Dr Woods stated that each year the Office of the Auditor-General requests the retention of its surplus, arguing that it would run into a shortfall. Yet, each year this shortfall never materialises and it again reports a huge surplus. Furthermore, the tens of millions of Rands in the Public Investment Corporation (PIC) is never touched.
Mr Nombembe replied that this was a very important point. It was true that the Office of the Auditor-General had huge sums of money in its PIC account, yet those funds not belong to the Office of the Auditor-General but instead belong to the liabilities outlined in the schedule. For that reason it was not wise to read the balance sheet in isolation as it did not reflect all the requirements of the Office of the Auditor-General.
Mr Asiya asked whether the tariffs for the international work done by the Office of the Auditor-General were the same as the domestic tariffs.
Mr Nombembe answered in the afiirmative.
Mr Asiya asked whether the Office of the Auditor-General was confident that National Treasury would in fact grant the surplus.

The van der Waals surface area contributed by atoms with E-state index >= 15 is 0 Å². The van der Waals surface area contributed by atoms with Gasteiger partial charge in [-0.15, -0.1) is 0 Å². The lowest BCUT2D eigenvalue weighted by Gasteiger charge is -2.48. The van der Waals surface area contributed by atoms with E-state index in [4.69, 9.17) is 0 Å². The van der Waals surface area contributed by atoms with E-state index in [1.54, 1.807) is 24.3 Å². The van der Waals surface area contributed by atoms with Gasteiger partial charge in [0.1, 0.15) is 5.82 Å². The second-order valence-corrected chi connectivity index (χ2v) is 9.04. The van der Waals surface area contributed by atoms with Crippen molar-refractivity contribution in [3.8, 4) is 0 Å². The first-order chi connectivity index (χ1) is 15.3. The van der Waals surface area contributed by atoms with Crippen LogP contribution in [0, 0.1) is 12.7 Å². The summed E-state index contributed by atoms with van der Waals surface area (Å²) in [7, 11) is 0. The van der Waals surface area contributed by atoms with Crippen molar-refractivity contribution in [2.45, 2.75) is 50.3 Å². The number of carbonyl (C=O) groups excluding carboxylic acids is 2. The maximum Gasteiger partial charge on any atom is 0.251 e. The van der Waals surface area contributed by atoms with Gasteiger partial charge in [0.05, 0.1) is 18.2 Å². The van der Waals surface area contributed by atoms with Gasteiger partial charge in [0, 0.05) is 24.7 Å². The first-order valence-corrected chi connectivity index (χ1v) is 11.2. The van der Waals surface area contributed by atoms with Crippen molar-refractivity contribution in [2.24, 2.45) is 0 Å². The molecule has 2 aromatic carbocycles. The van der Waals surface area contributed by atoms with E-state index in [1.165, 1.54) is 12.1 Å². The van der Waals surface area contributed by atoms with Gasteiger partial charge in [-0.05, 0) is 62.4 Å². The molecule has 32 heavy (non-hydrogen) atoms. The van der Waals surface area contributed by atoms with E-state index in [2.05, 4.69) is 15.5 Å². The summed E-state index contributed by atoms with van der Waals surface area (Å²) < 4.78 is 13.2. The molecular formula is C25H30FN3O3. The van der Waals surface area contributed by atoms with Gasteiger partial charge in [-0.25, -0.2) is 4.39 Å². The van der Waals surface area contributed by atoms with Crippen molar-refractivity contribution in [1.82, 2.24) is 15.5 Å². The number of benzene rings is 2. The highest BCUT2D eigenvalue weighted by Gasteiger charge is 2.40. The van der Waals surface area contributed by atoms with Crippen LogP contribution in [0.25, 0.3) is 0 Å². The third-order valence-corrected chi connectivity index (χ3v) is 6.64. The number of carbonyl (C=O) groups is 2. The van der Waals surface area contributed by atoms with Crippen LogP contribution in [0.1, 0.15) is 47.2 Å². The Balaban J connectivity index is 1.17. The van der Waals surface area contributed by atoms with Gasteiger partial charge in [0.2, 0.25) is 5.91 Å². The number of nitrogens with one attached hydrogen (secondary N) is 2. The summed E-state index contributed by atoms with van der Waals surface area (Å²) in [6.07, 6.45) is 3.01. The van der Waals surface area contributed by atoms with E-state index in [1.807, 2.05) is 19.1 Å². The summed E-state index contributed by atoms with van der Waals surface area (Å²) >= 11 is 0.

Mr Nombembe replied that tha Office of the Auditor-General has not experienced any difficulty in justifying the retention of the surplus in previous years, because National Treasury has understood the Office of the Auditor-General’s submission and requirements for the funding of the Office. The only year in which the Office of the Auditor-General experienced trouble was when it requested the retention of the surplus but did not play its part in the collection of fees from its debtors. As a result of this the cash drive of the Office has improved significantly, and it is for this reason that the current numbers are presenting themselves.
The Chair stated that it would be the function of a future Committee to consider the retention of any surplus, as this matter currently went beyond the insight and expertise of this Committee.
Mr Trent agreed with the Chair. He stated that it was logical for the Office of the Auditor-General to have reserves, but the crucial factor was how they were used to benefit the country as a whole.